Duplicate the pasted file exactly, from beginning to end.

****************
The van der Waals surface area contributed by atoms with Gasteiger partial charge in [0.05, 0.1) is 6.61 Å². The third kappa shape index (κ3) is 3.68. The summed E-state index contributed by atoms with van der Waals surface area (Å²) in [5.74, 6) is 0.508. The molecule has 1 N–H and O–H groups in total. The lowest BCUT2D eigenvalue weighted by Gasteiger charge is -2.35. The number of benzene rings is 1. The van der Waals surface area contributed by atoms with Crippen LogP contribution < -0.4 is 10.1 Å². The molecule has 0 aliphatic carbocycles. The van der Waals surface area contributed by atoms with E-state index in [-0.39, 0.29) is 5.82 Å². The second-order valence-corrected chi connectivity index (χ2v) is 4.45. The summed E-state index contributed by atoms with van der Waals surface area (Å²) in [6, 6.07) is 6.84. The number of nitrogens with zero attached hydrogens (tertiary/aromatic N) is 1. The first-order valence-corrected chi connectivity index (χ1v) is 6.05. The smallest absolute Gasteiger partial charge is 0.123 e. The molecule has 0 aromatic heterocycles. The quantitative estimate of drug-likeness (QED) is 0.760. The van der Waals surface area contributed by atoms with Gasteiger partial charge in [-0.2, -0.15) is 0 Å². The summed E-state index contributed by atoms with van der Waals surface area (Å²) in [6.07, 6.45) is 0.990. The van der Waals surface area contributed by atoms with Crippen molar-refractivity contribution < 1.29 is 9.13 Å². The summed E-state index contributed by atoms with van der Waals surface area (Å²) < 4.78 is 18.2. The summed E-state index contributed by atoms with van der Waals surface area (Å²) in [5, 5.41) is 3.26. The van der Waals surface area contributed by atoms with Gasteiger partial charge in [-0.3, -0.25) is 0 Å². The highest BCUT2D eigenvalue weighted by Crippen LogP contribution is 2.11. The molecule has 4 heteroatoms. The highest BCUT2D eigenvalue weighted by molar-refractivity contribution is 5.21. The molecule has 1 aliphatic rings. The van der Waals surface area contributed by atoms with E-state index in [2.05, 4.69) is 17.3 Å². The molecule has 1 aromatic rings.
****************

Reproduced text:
The van der Waals surface area contributed by atoms with Gasteiger partial charge in [0.05, 0.1) is 6.61 Å². The third kappa shape index (κ3) is 3.68. The summed E-state index contributed by atoms with van der Waals surface area (Å²) in [5.74, 6) is 0.508. The molecule has 1 N–H and O–H groups in total. The lowest BCUT2D eigenvalue weighted by Gasteiger charge is -2.35. The number of benzene rings is 1. The van der Waals surface area contributed by atoms with Crippen LogP contribution < -0.4 is 10.1 Å². The molecule has 0 aliphatic carbocycles. The van der Waals surface area contributed by atoms with E-state index in [-0.39, 0.29) is 5.82 Å². The second-order valence-corrected chi connectivity index (χ2v) is 4.45. The summed E-state index contributed by atoms with van der Waals surface area (Å²) in [6, 6.07) is 6.84. The number of nitrogens with zero attached hydrogens (tertiary/aromatic N) is 1. The first-order valence-corrected chi connectivity index (χ1v) is 6.05. The smallest absolute Gasteiger partial charge is 0.123 e. The molecule has 0 aromatic heterocycles. The quantitative estimate of drug-likeness (QED) is 0.760. The van der Waals surface area contributed by atoms with Gasteiger partial charge in [-0.2, -0.15) is 0 Å². The summed E-state index contributed by atoms with van der Waals surface area (Å²) in [6.07, 6.45) is 0.990. The van der Waals surface area contributed by atoms with Crippen molar-refractivity contribution < 1.29 is 9.13 Å². The summed E-state index contributed by atoms with van der Waals surface area (Å²) < 4.78 is 18.2. The summed E-state index contributed by atoms with van der Waals surface area (Å²) in [5, 5.41) is 3.26. The van der Waals surface area contributed by atoms with Gasteiger partial charge in [-0.3, -0.25) is 0 Å². The highest BCUT2D eigenvalue weighted by Crippen LogP contribution is 2.11. The molecule has 4 heteroatoms. The highest BCUT2D eigenvalue weighted by molar-refractivity contribution is 5.21. The molecule has 1 aliphatic rings. The van der Waals surface area contributed by atoms with E-state index in [2.05, 4.69) is 17.3 Å². The molecule has 1 aromatic rings.